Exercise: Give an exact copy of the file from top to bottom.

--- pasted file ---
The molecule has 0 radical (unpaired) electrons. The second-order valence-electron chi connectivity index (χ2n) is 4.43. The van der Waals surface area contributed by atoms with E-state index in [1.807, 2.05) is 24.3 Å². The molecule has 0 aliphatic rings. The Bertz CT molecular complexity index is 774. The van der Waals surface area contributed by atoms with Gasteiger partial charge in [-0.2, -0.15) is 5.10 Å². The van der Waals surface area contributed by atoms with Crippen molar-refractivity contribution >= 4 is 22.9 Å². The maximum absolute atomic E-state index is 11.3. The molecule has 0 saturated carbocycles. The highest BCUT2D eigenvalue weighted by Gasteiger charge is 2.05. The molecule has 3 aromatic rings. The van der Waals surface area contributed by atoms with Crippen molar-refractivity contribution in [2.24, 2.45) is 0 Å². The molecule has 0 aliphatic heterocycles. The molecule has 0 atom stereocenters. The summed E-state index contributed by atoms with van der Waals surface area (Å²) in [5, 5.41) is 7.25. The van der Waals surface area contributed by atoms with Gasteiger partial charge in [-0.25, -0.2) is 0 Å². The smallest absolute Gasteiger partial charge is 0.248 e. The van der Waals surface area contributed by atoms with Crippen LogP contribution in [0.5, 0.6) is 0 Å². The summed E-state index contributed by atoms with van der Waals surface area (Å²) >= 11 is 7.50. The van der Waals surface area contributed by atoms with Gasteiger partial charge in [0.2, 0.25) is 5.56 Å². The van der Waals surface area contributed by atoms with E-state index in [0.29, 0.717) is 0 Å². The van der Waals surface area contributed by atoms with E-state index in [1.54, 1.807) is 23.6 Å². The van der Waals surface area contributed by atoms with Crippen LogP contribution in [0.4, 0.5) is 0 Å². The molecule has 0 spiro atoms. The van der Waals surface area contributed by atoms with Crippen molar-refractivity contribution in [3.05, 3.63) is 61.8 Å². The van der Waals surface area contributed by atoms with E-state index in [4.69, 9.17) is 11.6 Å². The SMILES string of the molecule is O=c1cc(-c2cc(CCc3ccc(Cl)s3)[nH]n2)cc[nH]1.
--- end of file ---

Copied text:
The molecule has 0 radical (unpaired) electrons. The second-order valence-electron chi connectivity index (χ2n) is 4.43. The van der Waals surface area contributed by atoms with E-state index in [1.807, 2.05) is 24.3 Å². The molecule has 0 aliphatic rings. The Bertz CT molecular complexity index is 774. The van der Waals surface area contributed by atoms with Gasteiger partial charge in [-0.2, -0.15) is 5.10 Å². The van der Waals surface area contributed by atoms with Crippen molar-refractivity contribution >= 4 is 22.9 Å². The maximum absolute atomic E-state index is 11.3. The molecule has 0 saturated carbocycles. The highest BCUT2D eigenvalue weighted by Gasteiger charge is 2.05. The molecule has 3 aromatic rings. The van der Waals surface area contributed by atoms with Crippen molar-refractivity contribution in [2.24, 2.45) is 0 Å². The molecule has 0 aliphatic heterocycles. The molecule has 0 atom stereocenters. The summed E-state index contributed by atoms with van der Waals surface area (Å²) in [5, 5.41) is 7.25. The van der Waals surface area contributed by atoms with Gasteiger partial charge in [-0.25, -0.2) is 0 Å². The smallest absolute Gasteiger partial charge is 0.248 e. The van der Waals surface area contributed by atoms with Crippen LogP contribution in [0.5, 0.6) is 0 Å². The summed E-state index contributed by atoms with van der Waals surface area (Å²) >= 11 is 7.50. The van der Waals surface area contributed by atoms with Gasteiger partial charge in [0.2, 0.25) is 5.56 Å². The van der Waals surface area contributed by atoms with E-state index in [0.29, 0.717) is 0 Å². The van der Waals surface area contributed by atoms with E-state index in [1.54, 1.807) is 23.6 Å². The van der Waals surface area contributed by atoms with Crippen LogP contribution in [0.4, 0.5) is 0 Å². The molecule has 0 spiro atoms. The van der Waals surface area contributed by atoms with Crippen molar-refractivity contribution in [3.05, 3.63) is 61.8 Å². The van der Waals surface area contributed by atoms with E-state index in [4.69, 9.17) is 11.6 Å². The SMILES string of the molecule is O=c1cc(-c2cc(CCc3ccc(Cl)s3)[nH]n2)cc[nH]1.